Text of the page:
Raksha Bandhan or Rakhi is one of the most auspicious occasions in the Indian calendar to show the bond between a brother and a sister. Like Mother’s Day, Father’s Day and so on, this day signifies the purity of the relationship that a brother and a sister share, the love, care, and a silent vow that a brother makes to protect his sister.

Celebrated on a full moon day in the month of August, this festival not only brings the brother and the sister together but also binds the family as one and ties stronger bonds with one another. This festival also creates an affinity amongst the Non Resident Indians toward their motherland, India.

Raksha Bandhan has varied links to the scriptures, the mythology and a history of the colonial past of India. We bring some of the pieces from the celebrations that happened in different eras in India.

Rakhi and the Colonial Past of India

In 1905, during the partition of Bengal, then under the British Raj, Nobel laureate, Rabindranath Tagore used Rakhi as a powerful thread to bind the people against this divide. With his gesture of brotherhood, he universalised the meaning of Rakhi that limited only to the brother-sister relationship. The significance of Rakhi then crossed the boundaries of caste, race and religion and sent a strong message of togetherness, nationalism amongst one another. It became a symbol of nationalism uniting Hindus and Muslims in undivided Bengal under the British rule.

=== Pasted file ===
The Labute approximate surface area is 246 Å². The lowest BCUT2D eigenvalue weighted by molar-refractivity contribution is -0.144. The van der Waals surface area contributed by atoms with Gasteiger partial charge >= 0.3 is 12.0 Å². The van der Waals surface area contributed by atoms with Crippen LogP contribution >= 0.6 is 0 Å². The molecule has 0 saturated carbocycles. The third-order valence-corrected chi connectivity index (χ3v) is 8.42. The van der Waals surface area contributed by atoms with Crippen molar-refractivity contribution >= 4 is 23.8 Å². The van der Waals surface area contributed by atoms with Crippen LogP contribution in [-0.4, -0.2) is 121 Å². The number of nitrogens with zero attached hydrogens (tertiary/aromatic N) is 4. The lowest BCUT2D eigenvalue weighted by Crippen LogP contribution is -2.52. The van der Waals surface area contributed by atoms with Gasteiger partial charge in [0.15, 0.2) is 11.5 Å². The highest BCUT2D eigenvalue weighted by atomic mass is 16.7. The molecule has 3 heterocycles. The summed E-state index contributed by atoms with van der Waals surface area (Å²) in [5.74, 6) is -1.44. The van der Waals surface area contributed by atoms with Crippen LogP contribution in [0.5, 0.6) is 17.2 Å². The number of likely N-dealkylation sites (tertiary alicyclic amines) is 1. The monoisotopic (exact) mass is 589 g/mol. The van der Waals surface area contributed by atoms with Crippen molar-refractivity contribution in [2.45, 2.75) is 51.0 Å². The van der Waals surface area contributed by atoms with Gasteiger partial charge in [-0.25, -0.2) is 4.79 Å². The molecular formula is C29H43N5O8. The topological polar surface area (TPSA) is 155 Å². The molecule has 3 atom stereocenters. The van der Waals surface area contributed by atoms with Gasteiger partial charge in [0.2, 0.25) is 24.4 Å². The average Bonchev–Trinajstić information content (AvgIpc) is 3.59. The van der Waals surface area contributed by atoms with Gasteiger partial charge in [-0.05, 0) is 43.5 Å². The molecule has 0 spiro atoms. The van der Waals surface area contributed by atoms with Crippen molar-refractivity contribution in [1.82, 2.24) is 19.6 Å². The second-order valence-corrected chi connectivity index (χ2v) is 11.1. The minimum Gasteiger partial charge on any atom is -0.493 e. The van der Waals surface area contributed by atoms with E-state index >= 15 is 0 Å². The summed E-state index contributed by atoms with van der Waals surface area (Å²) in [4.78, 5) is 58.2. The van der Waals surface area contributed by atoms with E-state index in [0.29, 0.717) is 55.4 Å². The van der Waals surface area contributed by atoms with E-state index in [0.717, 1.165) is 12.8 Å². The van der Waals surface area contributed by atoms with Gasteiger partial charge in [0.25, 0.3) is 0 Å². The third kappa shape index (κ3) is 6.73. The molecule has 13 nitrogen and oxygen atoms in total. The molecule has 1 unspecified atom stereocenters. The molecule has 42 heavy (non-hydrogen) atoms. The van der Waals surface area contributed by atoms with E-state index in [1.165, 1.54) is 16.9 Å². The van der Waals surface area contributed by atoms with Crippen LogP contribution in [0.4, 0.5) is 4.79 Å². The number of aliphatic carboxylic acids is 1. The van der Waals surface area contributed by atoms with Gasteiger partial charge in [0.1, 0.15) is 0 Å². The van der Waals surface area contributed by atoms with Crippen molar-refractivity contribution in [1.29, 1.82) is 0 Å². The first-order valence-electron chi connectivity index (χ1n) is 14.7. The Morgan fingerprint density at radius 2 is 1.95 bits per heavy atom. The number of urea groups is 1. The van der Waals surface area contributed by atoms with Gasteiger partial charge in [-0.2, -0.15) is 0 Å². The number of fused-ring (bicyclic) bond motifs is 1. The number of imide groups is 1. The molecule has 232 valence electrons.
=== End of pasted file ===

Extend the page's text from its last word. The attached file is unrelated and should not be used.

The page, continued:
The legend of the Kingdom of Chittor

The marvel of Rakhi can be seen in the biography of the Mughal Emperor Humayun which had a chapter on the history of Chittor in Rajasthan. Queen of Chittoor Rani Karnavati sent a Rakhi to Humayun along with a request to protect her and her kingdom from the invasion from the Sultan of Gujarat, Bahadur Shah. Touched by this gesture of love, Humayun set out to Chittor to protect the kingdom, but it was invaded before Humayun could make it there. Rani Karnavati and other women of Chittor sacrificed their lives by setting themselves on fire to avoid suffering at the hands of Bahadur Shah. However, Humayun restored the kingdom of Chittor and gave it to Rani Karnavati’s son, and it was out of sheer respect for the Rakhi he received from her.

Alexander the Great and Porus:

Alexander’s wife Roxana sent a Rakhi to Porus in 325 BC before the Battle of Hydadpes. The Rakhi was a plea by Roxana to Porus to have mercy on Alexander when he came to invade India. The Rakhi tied on Porus’s wrist reminded him of his promise to Roxana, and he let go of Alexander the Great right before he was to overthrow him in battle.

Origins of Rakhi in Mahabharata:

The origins of this great festival of brother and sisterhood can be traced back to the time of the Mahabharata, the world’s longest epic. To stop the bleeding on Lord Krishna’s wrist, Draupadi tore a piece of cloth from her garment and tied it on his wrist. Touched by this gesture of love, Lord Krishna made Draupadi his sister and vowed to protect her always. This lead to the birth of Raksha Bandhan, celebration, now so deeply embedded in the Indian psyche.

In the mythology of India

In the battle between Indra, the god and the demons, Indra was almost defeated. Touched by the condition of Indra, his wife Shachi tied a thread on his right wrist, amidst chanting of Vedic Mantras. This holy thread signified love and power that drove Indra to fight again and win the war against the demons.

Rakhi can also be found in the scriptures of ancient India, in the mythology of Yama, the god of death and his sister Yamuna. Yamuna’s rakhi to Yama endowed him with the blessing of immortality.